Before I move onto my next point, I want to reiterate a point Jim Sterling has been making because I feel it's still not getting through to many people. Let's pretend for a second that a developer actually does depend on a portion of each game sale to support that player's online connection to the game's "servers". If I trade in my game, I can no longer play online. If somebody buys my copy used, the number of people online does not change. There is no additional person that needs to be supported. As far as the developer's servers are concerned, the game was never traded in. It's not like piracy, where a game is duplicated over and over again. The original gamer's online space which came with the game is exchanged along with the game.

Developers/publishers have a right to make a profit!

In keeping with the spirit of the release of Arkham City, I'll share this scene from The Untold Legend of the BatMan which tends to pop into my head whenever topics like this come up:

But is that justice?! - No, Mr. Wayne, that's the law!

Here, a young Bruce Wayne in law school realizes that if he wants to serve justice he needs to work outside of the law. Now, I'm not trying to compare online passes with vehicular manslaughter. I just think the exchange between Bruce and his professor is pretty apt. Just because something is legally allowed doesn't necessarily mean it's fair or harmless. Also I just really like Batman.

Here's the thing. Yes, the developers and publishers have a legal right to make money off of their product. That's capitalism! There's nothing wrong with that. It's perfectly legal for them to charge fees for our entertainment through their products and services. Fine.

But just because something is legal doesn't necessarily make it ethical. We are not obligated to accept and agree with a company's methods for making extra money off of us just because what they're doing is legal. Bringing up their rights and what the law says and how capitalism works are all just cop-outs which dodge the issue entirely.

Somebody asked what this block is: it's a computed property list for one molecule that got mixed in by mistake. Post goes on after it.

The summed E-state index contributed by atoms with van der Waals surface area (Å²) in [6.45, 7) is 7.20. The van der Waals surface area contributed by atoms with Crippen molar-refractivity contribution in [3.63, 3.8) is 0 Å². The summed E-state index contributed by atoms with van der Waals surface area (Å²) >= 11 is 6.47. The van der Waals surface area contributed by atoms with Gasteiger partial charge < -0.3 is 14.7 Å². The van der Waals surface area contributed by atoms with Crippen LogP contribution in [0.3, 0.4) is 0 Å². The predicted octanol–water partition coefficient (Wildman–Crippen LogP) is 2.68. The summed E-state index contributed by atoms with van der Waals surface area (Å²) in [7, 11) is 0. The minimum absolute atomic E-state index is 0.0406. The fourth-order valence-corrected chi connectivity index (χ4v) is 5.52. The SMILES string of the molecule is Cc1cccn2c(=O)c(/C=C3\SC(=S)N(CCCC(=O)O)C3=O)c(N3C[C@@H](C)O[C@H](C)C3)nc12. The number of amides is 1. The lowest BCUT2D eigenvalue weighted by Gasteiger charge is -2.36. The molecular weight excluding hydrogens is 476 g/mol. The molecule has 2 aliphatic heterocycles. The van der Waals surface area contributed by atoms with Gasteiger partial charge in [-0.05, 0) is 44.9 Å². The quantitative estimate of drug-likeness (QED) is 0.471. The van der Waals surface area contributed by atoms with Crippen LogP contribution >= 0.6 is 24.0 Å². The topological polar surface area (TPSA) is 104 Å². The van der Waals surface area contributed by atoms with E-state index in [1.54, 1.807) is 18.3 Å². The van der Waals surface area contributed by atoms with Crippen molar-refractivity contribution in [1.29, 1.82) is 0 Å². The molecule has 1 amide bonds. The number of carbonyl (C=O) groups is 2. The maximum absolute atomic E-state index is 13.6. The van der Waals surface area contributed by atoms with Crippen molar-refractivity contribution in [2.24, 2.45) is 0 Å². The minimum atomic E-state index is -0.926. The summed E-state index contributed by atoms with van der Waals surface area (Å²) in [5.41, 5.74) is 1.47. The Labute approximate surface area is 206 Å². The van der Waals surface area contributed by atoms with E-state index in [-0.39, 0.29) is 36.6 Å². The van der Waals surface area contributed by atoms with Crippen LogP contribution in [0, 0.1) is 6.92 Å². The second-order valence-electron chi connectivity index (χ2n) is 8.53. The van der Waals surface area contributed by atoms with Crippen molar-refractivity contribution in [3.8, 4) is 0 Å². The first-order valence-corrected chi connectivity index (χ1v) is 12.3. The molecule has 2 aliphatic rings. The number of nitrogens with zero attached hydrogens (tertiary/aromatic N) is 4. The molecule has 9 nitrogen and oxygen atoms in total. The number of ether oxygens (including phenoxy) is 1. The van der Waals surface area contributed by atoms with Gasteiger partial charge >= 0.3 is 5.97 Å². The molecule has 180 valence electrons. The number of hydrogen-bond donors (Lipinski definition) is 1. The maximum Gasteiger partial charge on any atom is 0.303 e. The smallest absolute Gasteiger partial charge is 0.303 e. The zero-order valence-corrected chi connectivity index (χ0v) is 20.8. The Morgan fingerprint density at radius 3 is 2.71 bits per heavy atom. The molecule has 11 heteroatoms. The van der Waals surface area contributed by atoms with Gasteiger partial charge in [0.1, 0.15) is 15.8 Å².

I've been playing games for roughly 15 years. I'm from a time when something that is listed in the manual, on the game's box, and in the game's menu is something I have access to once I purchase the game from the store. Let's not kid ourselves, whether we're talking cartridges, CDs, DVDs, or Blu-Ray, the online capability is something that is shipped and included out of the box. If I pay a store money in exchange for that box, I am paying for everything that's in that box. This is how it has always been, and I do not support any trend that seeks to do away with this philosophy. Yes, I'm entitled. Because that's how video games have worked for decades. I have certain expectations based on years of prior experience and established customs. Seeing as how I've just squashed the server costs argument, there's nothing new in the past several years that developers should see the need to collect a tax on. Stop locking me out of content I own. Let me connect to somebody else's PS3 and shoot them in the virtual face and stop interfering.

Here's another thing: console gamers have effectively been playing online matches since 2002, when Xbox Live originally launched. (This doesn't even take into account Phantasy Star Online on the Dreamcast!) The Xbox Live fee goes to Microsoft and grants you access to all of the features and content on that service. But did you need to pay Epic an online tax if you bought Unreal Championship used and wanted to play online? What about paying Bungie extra money for Halo 2 connectivity? No? So why now? Why now, considering any server costs can only be getting cheaper as time goes on as technology improves?

Taking it one step further: the used game market has been around for many years, even before Gamestop became the behemoth it is. But only recently are companies whining about "not making any money" from used sales and only now are they starting to implement online pass systems.

What about the second-hand markets for other types of products? If I buy "Serenity" on BluRay from somebody on eBay, does Universal Pictures or Nathan Fillion expect me to pay them a tax so they can keep making money on that copy of the movie? What about if I buy a Dream Theater album from a friend? Does the band or Atlantic Records come after me for their "lost sale"? No! These parties already earned the money they deserve from the original purchase of the product. If I buy second hand from somebody else because it's more affordable to me, that transaction is between me and that other person - the creator or distributor of the content has no business in this transaction.